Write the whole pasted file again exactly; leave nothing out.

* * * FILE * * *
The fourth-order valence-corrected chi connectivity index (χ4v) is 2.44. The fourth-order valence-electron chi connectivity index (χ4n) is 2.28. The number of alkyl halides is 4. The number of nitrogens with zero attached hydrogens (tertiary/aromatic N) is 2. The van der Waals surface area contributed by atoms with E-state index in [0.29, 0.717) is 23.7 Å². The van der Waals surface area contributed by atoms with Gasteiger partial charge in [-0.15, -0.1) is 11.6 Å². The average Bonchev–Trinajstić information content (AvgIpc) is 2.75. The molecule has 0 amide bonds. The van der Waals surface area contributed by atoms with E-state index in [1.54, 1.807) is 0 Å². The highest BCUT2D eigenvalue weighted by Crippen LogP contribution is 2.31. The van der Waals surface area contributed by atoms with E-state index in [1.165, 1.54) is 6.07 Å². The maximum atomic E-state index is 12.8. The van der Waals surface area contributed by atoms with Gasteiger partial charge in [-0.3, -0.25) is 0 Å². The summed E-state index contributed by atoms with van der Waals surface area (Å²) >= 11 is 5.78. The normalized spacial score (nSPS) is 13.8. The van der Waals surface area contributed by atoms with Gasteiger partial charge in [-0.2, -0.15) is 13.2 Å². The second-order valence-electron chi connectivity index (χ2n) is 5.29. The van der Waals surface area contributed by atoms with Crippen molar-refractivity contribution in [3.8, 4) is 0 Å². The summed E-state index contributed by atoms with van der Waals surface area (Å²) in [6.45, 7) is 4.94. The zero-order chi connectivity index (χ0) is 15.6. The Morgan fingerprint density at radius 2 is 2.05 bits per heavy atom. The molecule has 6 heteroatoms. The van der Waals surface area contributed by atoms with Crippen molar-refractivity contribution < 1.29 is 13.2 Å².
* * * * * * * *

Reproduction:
The fourth-order valence-corrected chi connectivity index (χ4v) is 2.44. The fourth-order valence-electron chi connectivity index (χ4n) is 2.28. The number of alkyl halides is 4. The number of nitrogens with zero attached hydrogens (tertiary/aromatic N) is 2. The van der Waals surface area contributed by atoms with E-state index in [0.29, 0.717) is 23.7 Å². The van der Waals surface area contributed by atoms with Gasteiger partial charge in [-0.15, -0.1) is 11.6 Å². The average Bonchev–Trinajstić information content (AvgIpc) is 2.75. The molecule has 0 amide bonds. The van der Waals surface area contributed by atoms with E-state index in [1.54, 1.807) is 0 Å². The highest BCUT2D eigenvalue weighted by Crippen LogP contribution is 2.31. The van der Waals surface area contributed by atoms with E-state index in [1.165, 1.54) is 6.07 Å². The maximum atomic E-state index is 12.8. The van der Waals surface area contributed by atoms with Gasteiger partial charge in [-0.3, -0.25) is 0 Å². The summed E-state index contributed by atoms with van der Waals surface area (Å²) >= 11 is 5.78. The normalized spacial score (nSPS) is 13.8. The van der Waals surface area contributed by atoms with Gasteiger partial charge in [-0.2, -0.15) is 13.2 Å². The second-order valence-electron chi connectivity index (χ2n) is 5.29. The van der Waals surface area contributed by atoms with Crippen molar-refractivity contribution in [3.8, 4) is 0 Å². The summed E-state index contributed by atoms with van der Waals surface area (Å²) in [6.45, 7) is 4.94. The zero-order chi connectivity index (χ0) is 15.6. The Morgan fingerprint density at radius 2 is 2.05 bits per heavy atom. The molecule has 6 heteroatoms. The van der Waals surface area contributed by atoms with Crippen molar-refractivity contribution < 1.29 is 13.2 Å².